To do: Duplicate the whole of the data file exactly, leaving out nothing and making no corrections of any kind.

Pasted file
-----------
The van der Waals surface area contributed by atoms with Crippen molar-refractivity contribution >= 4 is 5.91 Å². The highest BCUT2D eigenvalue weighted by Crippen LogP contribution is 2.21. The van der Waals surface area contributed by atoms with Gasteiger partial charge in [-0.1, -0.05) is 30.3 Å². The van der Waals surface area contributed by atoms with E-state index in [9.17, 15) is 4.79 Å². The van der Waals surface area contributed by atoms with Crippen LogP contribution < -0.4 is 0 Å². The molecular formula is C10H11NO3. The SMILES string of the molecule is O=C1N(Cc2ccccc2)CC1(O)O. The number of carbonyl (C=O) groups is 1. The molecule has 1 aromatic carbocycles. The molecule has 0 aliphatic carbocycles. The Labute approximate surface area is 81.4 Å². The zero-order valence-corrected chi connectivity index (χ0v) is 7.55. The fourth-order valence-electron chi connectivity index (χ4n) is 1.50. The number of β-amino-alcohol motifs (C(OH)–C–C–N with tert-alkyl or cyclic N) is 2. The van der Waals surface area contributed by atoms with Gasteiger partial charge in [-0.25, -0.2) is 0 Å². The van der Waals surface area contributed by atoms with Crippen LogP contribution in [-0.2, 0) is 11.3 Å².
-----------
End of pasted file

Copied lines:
The van der Waals surface area contributed by atoms with Crippen molar-refractivity contribution >= 4 is 5.91 Å². The highest BCUT2D eigenvalue weighted by Crippen LogP contribution is 2.21. The van der Waals surface area contributed by atoms with Gasteiger partial charge in [-0.1, -0.05) is 30.3 Å². The van der Waals surface area contributed by atoms with E-state index in [9.17, 15) is 4.79 Å². The van der Waals surface area contributed by atoms with Crippen LogP contribution < -0.4 is 0 Å². The molecular formula is C10H11NO3. The SMILES string of the molecule is O=C1N(Cc2ccccc2)CC1(O)O. The number of carbonyl (C=O) groups is 1. The molecule has 1 aromatic carbocycles. The molecule has 0 aliphatic carbocycles. The Labute approximate surface area is 81.4 Å². The zero-order valence-corrected chi connectivity index (χ0v) is 7.55. The fourth-order valence-electron chi connectivity index (χ4n) is 1.50. The number of β-amino-alcohol motifs (C(OH)–C–C–N with tert-alkyl or cyclic N) is 2. The van der Waals surface area contributed by atoms with Gasteiger partial charge in [-0.25, -0.2) is 0 Å². The van der Waals surface area contributed by atoms with Crippen LogP contribution in [-0.2, 0) is 11.3 Å².